At the start of the climb the group figured that I must of blown up because I was pulling to the side and started wobbling. I was going slow and trying to get my crank brothers tool out of my jersey pocket. All three rider zipped past me and up the climb. I had no time so I figured that I must fix it without stopping. I didn’t want to lose contact. I fumbled with the tool and managed to get the screws tight. One screw I tightened so much I just knew I ruined my carbon bar. “Oh dad’s going to be mad., I thought to myself.
I looked up and the group was now two and the third, Kevin had attacked and was sprinting up the climb. I dropped it into the biggest ring and showed my wears. The bike shot up the climb like a gazelle. I went past the two riders so fast one of them said, “I’m out”. “Go Kris, this is it”.
I powered my way towards the leader of the race now at the top of the climb. He looked down the switchback to me and yelled, “common Martin”. I got out of the saddle to put in another burst when I noticed out of the side of my eye that Kris was climbing up to me. Obviously he wasn’t being dropped like his team mate who was no longer in sight. I wasn’t about to do all the work and settled into a pace and hoped he would come around to do a little pulling himself.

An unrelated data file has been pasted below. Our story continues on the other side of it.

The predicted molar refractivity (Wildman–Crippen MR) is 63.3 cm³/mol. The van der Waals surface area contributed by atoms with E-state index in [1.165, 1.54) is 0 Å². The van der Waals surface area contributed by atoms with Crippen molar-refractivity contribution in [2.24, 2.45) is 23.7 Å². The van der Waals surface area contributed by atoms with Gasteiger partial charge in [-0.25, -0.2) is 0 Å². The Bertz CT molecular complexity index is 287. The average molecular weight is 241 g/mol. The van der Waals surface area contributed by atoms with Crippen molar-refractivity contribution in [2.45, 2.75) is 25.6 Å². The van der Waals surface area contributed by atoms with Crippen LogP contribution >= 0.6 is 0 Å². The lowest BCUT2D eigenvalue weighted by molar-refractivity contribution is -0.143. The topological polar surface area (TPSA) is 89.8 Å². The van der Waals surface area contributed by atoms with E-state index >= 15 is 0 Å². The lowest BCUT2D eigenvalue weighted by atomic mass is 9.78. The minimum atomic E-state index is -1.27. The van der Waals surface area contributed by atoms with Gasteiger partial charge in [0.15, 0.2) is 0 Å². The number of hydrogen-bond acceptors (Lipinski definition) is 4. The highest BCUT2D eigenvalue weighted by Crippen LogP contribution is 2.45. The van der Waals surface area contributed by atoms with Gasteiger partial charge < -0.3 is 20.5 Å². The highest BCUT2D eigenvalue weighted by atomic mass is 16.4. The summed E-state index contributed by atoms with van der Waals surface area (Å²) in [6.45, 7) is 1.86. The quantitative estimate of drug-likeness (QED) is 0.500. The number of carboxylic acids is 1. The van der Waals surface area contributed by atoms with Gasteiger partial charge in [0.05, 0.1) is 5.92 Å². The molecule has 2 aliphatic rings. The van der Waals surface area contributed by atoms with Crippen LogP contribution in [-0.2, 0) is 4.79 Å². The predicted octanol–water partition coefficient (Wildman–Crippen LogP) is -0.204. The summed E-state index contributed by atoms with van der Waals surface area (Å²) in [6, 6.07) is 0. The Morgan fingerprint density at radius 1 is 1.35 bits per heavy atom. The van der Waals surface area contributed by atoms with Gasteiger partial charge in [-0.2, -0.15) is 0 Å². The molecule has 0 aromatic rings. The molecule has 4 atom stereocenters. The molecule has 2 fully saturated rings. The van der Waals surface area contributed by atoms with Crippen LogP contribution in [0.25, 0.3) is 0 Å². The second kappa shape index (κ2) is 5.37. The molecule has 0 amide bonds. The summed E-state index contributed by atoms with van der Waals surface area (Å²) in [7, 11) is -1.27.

As we approached the Slide I knew that Kris was going to just follow my lead. Surprisingly my bike was behaving like a rock starved stallion and ripped the downhill. Even though I had tightened the bar down off center and with the sweep straight up in the air. It was like riding a bike
with drop bars turned up. By the end of the second lap I had grabbed Kevin’s wheel. Now coming across the line it was Kevin, myself, and Kris.
Everyone slowed down and I took the lead again. Maybe I could lull them into talking and then attack again. I threw back the last of my Carbo Rocket 333 as we neared the climb. I should of attacked when I heard heavy breathing but I didn’t. They had me totally intimidated and it seemed like they could go at any speed I could muster. I saved my energy and waited for an opportunity. I figured I could attack on the downhill.
As I approached the beginning of the Devils Slide Kevin darted past me. This was the move that proved my undoing because he knew I was flying on the downhill and this put him in control of the pace. I bid my time behind him until we had 1 mile to go to the finish. I figured I needed to do something or it would be a three way sprint to the line. I put the power down and went as hard as I could for 10 minutes and looked back in hopes I created a gap. Kevin was right on my ass but Kris had blown off the back. So it came down to just Kevin and I for the win.
We came around the last turn. The finish line was at the top of a steep 300 foot vertical gain. I was still in my big ring and this was a bad idea. Kevin took me on the inside and got a 3 foot gap instantly. I powered the bike up the climb the best I could in the gear I had chosen. To shift would mean a broken chain. Suddenly he bobbled on a rock and I surged. Since he had a better gear he regained his momentum and I followed him across the line.
I congratulated him and set out on a victory lap. The sun was out and it was a perfect day for a ride.